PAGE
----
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Nature’s Aid for Health. Black Tea Health Benefits - Rivertea Blog

Nature’s Aid for Health. Black Tea Health Benefits

| On 18, Mar 2013

Black tea is becoming more and more popular due to the recent studies which have shown that this kind of tea has in its composition 10 times the amount of antioxidants found in fruits and vegetables. Discover black tea’s health benefits and why this tea variety should be included in your everyday meal routine.

Black tea is a type of tea that is more oxidized than any other tea variety. Black tea is made from the leaves of the small tea tree known as Camellia Sinensis. Two main varieties of the tea plant are used for preparing black tea, the small Chinese tree or shrub featuring small leaves and the Indian variety of the plant known as Camellia Assamica which features large leaves. Black tea is generally known to be stronger in flavor than the less oxidized tea varieties.

In China and other Asian countries, black tea is generally known as red tea which is in fact a description of the actual color of the beverage. The Western notion of black tea refers to the color of the oxidized leaves. In China, black teas are considered to be the post-fermented teas, while in the Western countries red tea actually means rooibos tea which is in fact a South African tisane.

Black Tea Composition. What do Scientific Studies Have to Say?

Black tea is becoming more and more popular due to the recent studies which have shown that this kind of tea has in its composition 10 times the amount of antioxidants found in fruits and vegetables. All teas extracted from Camellia Sinensis plant are rich in polyphenols, which is a type of antioxidant. These amazing natural nutrients search for cell-damaging free radicals in the body and detoxify them, which actually means that black tea is indeed a very healthy variety of beverage, 10 times more efficient than veggies.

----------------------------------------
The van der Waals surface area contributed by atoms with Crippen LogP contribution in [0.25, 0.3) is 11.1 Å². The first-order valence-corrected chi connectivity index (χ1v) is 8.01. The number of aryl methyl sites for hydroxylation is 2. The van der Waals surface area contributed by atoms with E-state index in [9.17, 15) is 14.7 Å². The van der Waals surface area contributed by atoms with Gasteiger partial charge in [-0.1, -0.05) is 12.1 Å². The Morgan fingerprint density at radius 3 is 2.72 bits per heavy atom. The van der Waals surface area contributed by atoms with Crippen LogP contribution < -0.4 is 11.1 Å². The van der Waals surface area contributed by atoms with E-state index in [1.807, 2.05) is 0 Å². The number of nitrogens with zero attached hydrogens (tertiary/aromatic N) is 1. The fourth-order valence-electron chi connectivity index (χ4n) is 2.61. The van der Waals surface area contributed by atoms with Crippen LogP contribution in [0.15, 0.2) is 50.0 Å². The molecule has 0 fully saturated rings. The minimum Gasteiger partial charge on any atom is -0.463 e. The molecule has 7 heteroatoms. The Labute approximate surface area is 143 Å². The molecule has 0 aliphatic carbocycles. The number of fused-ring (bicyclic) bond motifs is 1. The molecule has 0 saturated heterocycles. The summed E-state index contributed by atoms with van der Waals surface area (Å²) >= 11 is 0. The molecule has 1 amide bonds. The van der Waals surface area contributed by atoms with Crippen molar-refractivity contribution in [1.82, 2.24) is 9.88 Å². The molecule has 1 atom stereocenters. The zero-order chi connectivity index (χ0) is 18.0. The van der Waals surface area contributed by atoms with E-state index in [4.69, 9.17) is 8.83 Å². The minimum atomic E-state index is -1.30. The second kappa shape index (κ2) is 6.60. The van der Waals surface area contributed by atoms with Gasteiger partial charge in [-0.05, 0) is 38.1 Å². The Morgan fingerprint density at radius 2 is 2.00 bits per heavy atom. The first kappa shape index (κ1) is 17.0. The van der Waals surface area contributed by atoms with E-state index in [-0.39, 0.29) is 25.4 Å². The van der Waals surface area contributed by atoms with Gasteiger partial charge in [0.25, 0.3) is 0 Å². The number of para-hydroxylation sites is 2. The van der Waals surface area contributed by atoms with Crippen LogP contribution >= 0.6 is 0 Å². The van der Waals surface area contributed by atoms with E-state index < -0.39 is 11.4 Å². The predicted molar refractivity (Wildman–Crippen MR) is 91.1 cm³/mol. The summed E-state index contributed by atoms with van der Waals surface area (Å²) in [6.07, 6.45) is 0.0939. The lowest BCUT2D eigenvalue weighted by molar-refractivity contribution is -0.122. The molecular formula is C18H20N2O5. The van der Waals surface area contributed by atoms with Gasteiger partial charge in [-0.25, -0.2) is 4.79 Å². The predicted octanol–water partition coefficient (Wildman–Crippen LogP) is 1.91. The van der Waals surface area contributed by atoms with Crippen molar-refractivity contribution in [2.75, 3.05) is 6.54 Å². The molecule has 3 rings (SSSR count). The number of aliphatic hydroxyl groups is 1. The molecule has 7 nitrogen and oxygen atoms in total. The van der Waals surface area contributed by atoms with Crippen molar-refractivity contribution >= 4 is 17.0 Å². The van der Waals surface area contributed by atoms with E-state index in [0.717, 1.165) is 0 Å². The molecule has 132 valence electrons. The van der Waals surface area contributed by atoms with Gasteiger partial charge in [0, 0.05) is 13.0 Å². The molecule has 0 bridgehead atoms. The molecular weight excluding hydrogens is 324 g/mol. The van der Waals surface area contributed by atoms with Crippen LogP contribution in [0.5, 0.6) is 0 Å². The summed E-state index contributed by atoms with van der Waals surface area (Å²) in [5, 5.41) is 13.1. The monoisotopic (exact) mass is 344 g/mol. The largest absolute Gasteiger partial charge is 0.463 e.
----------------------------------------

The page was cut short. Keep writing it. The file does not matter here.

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John Weisburger, PhD, senior researcher at the Institute for Cancer Prevention in Valhalla, USA says that he discovered in his lab that the polyphenols component of black tea actually blocks DNA damage associated with tobacco consumption and other toxic chemicals.

Other recent laboratory tests on rats have also shown that drinking black tea may help boost the metabolism being an important aid in the weight loss process, protects bones, blocks allergic responses, improves the skin’s health and even reduces the risk of Parkinson’s disease.

A recent study has also shown that black tea can be an aid in lowering the risk of diabetes. According to a study from 2012 published in the journal BMJ Open, researchers from Data Mining International in Switzerland found that rates of diabetes are lower in countries with high black tea consumption. The study included important data on black tea consumption and disease rates from 50 countries that were monitored in the World Health Survey in 2009. The researchers looked at diseases including diabetes, heart disease, cancer, respiratory disease and infectious disease. They found out that countries such as Ireland, United Kingdom and Turkey which are high rate consumers of black tea were also the countries with the lowest level of diabetes.

Black Tea and Cancer

The polyphenols in black tea seem to be responsible for cancer prevention. These natural chemicals compounds feature substantial free radical scavenging activity. This may be the explanation for the protection of the cells from DNA damage. Tea polyphenols also seem to inhibit the proliferation of tumor cells. In addition tea polyphenols may also protect against damage produced to skin by the ultraviolet radiations which means it actually protects the skin against cancer.